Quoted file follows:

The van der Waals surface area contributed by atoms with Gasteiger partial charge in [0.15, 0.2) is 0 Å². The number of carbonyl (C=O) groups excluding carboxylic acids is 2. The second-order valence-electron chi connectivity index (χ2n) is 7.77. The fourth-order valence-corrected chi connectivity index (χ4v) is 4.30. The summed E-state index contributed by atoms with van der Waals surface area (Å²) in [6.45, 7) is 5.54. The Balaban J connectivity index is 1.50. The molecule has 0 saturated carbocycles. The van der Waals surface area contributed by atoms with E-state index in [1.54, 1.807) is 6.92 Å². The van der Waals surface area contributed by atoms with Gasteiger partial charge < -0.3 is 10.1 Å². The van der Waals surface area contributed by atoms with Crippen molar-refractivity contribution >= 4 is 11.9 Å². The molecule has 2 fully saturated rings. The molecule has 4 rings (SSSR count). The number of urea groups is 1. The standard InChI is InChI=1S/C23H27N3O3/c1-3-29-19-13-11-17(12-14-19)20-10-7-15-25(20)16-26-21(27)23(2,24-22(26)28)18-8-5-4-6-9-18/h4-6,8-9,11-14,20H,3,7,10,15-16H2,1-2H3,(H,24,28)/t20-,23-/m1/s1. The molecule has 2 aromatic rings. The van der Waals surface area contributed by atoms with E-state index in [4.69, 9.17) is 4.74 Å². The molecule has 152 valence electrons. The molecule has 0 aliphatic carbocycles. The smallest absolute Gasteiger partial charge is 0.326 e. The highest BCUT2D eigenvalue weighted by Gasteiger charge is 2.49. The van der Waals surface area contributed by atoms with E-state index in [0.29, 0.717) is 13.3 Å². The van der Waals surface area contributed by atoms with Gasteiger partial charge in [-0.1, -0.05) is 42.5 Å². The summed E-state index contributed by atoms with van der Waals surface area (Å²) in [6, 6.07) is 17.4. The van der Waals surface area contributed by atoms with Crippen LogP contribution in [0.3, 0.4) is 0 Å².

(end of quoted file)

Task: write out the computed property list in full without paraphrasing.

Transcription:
The van der Waals surface area contributed by atoms with Gasteiger partial charge in [0.15, 0.2) is 0 Å². The number of carbonyl (C=O) groups excluding carboxylic acids is 2. The second-order valence-electron chi connectivity index (χ2n) is 7.77. The fourth-order valence-corrected chi connectivity index (χ4v) is 4.30. The summed E-state index contributed by atoms with van der Waals surface area (Å²) in [6.45, 7) is 5.54. The Balaban J connectivity index is 1.50. The molecule has 0 saturated carbocycles. The van der Waals surface area contributed by atoms with E-state index in [1.54, 1.807) is 6.92 Å². The van der Waals surface area contributed by atoms with Gasteiger partial charge < -0.3 is 10.1 Å². The van der Waals surface area contributed by atoms with Crippen molar-refractivity contribution >= 4 is 11.9 Å². The molecule has 2 fully saturated rings. The molecule has 4 rings (SSSR count). The number of urea groups is 1. The standard InChI is InChI=1S/C23H27N3O3/c1-3-29-19-13-11-17(12-14-19)20-10-7-15-25(20)16-26-21(27)23(2,24-22(26)28)18-8-5-4-6-9-18/h4-6,8-9,11-14,20H,3,7,10,15-16H2,1-2H3,(H,24,28)/t20-,23-/m1/s1. The molecule has 2 aromatic rings. The van der Waals surface area contributed by atoms with E-state index in [4.69, 9.17) is 4.74 Å². The molecule has 152 valence electrons. The molecule has 0 aliphatic carbocycles. The smallest absolute Gasteiger partial charge is 0.326 e. The highest BCUT2D eigenvalue weighted by Gasteiger charge is 2.49. The van der Waals surface area contributed by atoms with E-state index in [0.29, 0.717) is 13.3 Å². The van der Waals surface area contributed by atoms with Gasteiger partial charge in [-0.1, -0.05) is 42.5 Å². The summed E-state index contributed by atoms with van der Waals surface area (Å²) in [6, 6.07) is 17.4. The van der Waals surface area contributed by atoms with Crippen LogP contribution in [0.3, 0.4) is 0 Å².